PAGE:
In due course, Christmas Day arrived. Percival dined with the Brattles at two, dozed after dinner, woke up for tea, and then, as Mrs. Brattle, in purple and fine raiment, came in to remove the tea-tray, he spread out on the table the materials for the night's carouse. A quarter of an hour later, the side slammed, and, peering out of the window, he saw the shopkeeper and his wife hurrying away up the gas-lit street towards the nearest omnibus route.
Then Mr. Percival Bland began his evening's entertainment; and a most remark entertainment it was, even for a solitary bachelor, left alone in a house on Christmas Night. First, he took off his clothing and dressed himself in a fresh suit. Then, from the cupboard he brought forth the reconstituted "set of osteology" and, laying the various members on the table, returned to the bedroom, whence he presently reappeared with a large, savoury parcel which he had disinterred from a trunk. The parcel being opened revealed his accumulated purchases in the matter of shin of beef.
With a large knife, providently sharpened before hand, he cut the beef into large, thin slices which he proceed to wrap around the various bones that formed the "complete set;" whereby their nakedness was certainly mitigated though their attractiveness was by no means increased. Having thus "clothed the dry bones," he gathered up the scraps of offal that were left, to be placed presently inside the trunk. It was an extraordinary proceeding, but the next was more extraordinary still.
Taking up the newly clothed members one by one, he began very carefully to insinuate them into the garments that he had recently shed. It was a ticklish business, for the glued joints were as brittle as glass. Very cautiously the legs were separately inducted, first into underclothing and then into trousers, the skeleton feet were fitted with the cast-off socks and delicately persuaded into the boots. The arms, in like manner, were gingerly pressed into their various sleeves and through the arm-holes of the waistcoat; and then came the most difficult task of all—to fit the garments on the trunk. For the skull and ribs, secured to the back-bone with mere spots of glue, were ready to drop off at a shake; and yet the garments had to be drawn over them with the arms enclosed in the sleeves. But Percival managed it at last by resting his "restoration" in the big, padded arm-chair and easing the garments on inch by inch.
It now remained only to give the finishing touch; which was done by cutting the rabbit-skin to the requisite shape and affixing it to the skull with a thin coat of stiff glue; and when the skull had thus been finished with a sort of crude, makeshift wig, its appearance was so appalling as even to disturb the nerves of the matter-of-fact Percival. However, this was no occasion for cherishing sentiment. A skull in an extemporised wig or false scalp might be, and in fact was, a highly unpleasant object; but so was a Belgian police officer.
Having finished the "restoration," Percival fetched the water-jug from his bedroom, and, descending to the shop, the door of which had been left unlocked, tried the taps of the various drums and barrels until he came to the one which contained methylated spirit; and from this he filled his jug and returned to the bedroom. Pouring the spirit out into the basin, he tucked a towel round his neck and filling his sponge with spirit proceeded very vigorously to wash his hair and eyebrows; and as, by degrees, the spirit in the basin grew dark and turbid, so did his hair and eyebrows grow lighter in colour until, after a final energetic rub with a towel, they had acquired a golden or sandy hue indistinguishable from that of the hair of his cousin Robert. Even the mole under his eye was susceptible to the changing conditions, for when he had wetted it thoroughly with spirit, he was able, with the blade of a penknife to peel it off as neatly as if it had been stuck on with spirit-gum. Having done which, he deposited it in a tiny box which he carried in his waistcoat pocket.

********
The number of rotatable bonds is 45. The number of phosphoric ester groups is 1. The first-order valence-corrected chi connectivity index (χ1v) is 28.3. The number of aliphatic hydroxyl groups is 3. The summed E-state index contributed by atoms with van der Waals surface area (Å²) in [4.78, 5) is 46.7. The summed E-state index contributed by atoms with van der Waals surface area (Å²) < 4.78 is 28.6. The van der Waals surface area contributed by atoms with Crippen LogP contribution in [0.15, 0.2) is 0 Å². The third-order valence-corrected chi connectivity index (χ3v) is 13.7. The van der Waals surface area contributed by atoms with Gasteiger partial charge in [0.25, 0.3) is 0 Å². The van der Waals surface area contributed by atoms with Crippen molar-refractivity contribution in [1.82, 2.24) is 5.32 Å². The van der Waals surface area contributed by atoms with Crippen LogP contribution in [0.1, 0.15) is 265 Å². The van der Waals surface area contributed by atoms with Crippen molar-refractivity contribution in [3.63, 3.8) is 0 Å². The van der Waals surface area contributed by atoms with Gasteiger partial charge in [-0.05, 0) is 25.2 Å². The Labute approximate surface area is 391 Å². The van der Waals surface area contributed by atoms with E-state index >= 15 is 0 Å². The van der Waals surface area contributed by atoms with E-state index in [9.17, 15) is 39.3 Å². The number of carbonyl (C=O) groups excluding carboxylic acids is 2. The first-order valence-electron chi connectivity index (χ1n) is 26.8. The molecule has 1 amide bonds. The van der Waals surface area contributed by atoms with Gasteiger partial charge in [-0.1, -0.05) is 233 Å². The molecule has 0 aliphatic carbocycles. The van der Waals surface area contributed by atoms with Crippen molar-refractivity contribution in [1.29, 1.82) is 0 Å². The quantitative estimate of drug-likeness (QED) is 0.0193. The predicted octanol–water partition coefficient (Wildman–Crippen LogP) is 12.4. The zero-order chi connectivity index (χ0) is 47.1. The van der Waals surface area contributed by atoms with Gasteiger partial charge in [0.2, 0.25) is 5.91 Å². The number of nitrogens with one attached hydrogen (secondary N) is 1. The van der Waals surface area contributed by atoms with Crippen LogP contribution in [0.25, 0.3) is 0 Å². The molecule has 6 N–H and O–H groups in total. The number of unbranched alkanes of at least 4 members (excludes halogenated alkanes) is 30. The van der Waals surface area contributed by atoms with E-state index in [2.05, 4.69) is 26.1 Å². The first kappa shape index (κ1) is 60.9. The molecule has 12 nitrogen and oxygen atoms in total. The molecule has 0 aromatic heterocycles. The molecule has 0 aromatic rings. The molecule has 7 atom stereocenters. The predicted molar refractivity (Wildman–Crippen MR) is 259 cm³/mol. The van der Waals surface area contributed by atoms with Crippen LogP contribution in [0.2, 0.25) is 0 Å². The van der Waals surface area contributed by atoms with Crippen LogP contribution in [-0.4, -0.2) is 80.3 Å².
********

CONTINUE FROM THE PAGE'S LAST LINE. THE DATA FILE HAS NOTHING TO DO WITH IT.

The proceedings which followed were unmistakable as to their object. First he carried the basin of spirit through into the sitting-room and deliberately poured its contents on to the floor by the arm-chair. Then, having returned the basin to the bedroom, he again went down to the shop, where he selected a couple of galvanised buckets from the stock, filled them with paraffin oil from one of the great drums and carried them upstairs. The oil from one bucket he poured over the armchair and its repulsive occupant; the other bucket he simply emptied on the carpet, and then went down to the shop for a fresh supply.
When this proceeding had been repeated once or twice the entire floor and all the furniture were saturated, and such a reek of paraffin filled the air of the room that Percival thought it wise to turn out the gas. Returning to the shop, be poured a bucketful of oil over the stack of bundles of firewood, another over the counter and floor and a third over the loose articles on the walls and hanging from the ceiling. Looking up at the latter be now perceived a number of greasy patches where the oil had soaked through from the floor above, and some of these were beginning to drip on to the shop floor.